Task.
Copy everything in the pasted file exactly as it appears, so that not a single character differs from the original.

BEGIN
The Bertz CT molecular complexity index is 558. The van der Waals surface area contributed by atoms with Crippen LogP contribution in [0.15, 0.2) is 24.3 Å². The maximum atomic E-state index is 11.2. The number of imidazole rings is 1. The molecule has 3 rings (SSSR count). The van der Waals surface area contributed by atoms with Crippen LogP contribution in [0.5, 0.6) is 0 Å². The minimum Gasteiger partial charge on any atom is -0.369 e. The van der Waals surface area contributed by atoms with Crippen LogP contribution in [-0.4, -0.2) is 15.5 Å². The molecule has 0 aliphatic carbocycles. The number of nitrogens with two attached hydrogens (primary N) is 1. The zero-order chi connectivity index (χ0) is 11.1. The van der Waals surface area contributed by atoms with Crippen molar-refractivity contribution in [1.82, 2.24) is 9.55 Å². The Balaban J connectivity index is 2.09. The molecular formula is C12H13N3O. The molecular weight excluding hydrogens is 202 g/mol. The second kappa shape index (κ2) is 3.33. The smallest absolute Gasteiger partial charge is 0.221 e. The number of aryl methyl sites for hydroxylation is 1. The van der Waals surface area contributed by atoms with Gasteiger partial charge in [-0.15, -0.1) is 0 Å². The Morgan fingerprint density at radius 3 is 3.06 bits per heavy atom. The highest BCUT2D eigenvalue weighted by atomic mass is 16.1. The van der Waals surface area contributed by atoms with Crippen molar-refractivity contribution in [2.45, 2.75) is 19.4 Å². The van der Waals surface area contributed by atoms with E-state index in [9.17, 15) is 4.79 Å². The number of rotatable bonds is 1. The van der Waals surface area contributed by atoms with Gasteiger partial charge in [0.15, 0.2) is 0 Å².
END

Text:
The Bertz CT molecular complexity index is 558. The van der Waals surface area contributed by atoms with Crippen LogP contribution in [0.15, 0.2) is 24.3 Å². The maximum atomic E-state index is 11.2. The number of imidazole rings is 1. The molecule has 3 rings (SSSR count). The van der Waals surface area contributed by atoms with Crippen LogP contribution in [0.5, 0.6) is 0 Å². The minimum Gasteiger partial charge on any atom is -0.369 e. The van der Waals surface area contributed by atoms with Crippen LogP contribution in [-0.4, -0.2) is 15.5 Å². The molecule has 0 aliphatic carbocycles. The number of nitrogens with two attached hydrogens (primary N) is 1. The zero-order chi connectivity index (χ0) is 11.1. The van der Waals surface area contributed by atoms with Crippen molar-refractivity contribution in [1.82, 2.24) is 9.55 Å². The Balaban J connectivity index is 2.09. The molecular formula is C12H13N3O. The molecular weight excluding hydrogens is 202 g/mol. The second kappa shape index (κ2) is 3.33. The smallest absolute Gasteiger partial charge is 0.221 e. The number of aryl methyl sites for hydroxylation is 1. The van der Waals surface area contributed by atoms with Gasteiger partial charge in [-0.15, -0.1) is 0 Å². The Morgan fingerprint density at radius 3 is 3.06 bits per heavy atom. The highest BCUT2D eigenvalue weighted by atomic mass is 16.1. The van der Waals surface area contributed by atoms with Crippen molar-refractivity contribution in [2.45, 2.75) is 19.4 Å². The van der Waals surface area contributed by atoms with E-state index in [9.17, 15) is 4.79 Å². The number of rotatable bonds is 1. The van der Waals surface area contributed by atoms with Gasteiger partial charge in [0.15, 0.2) is 0 Å².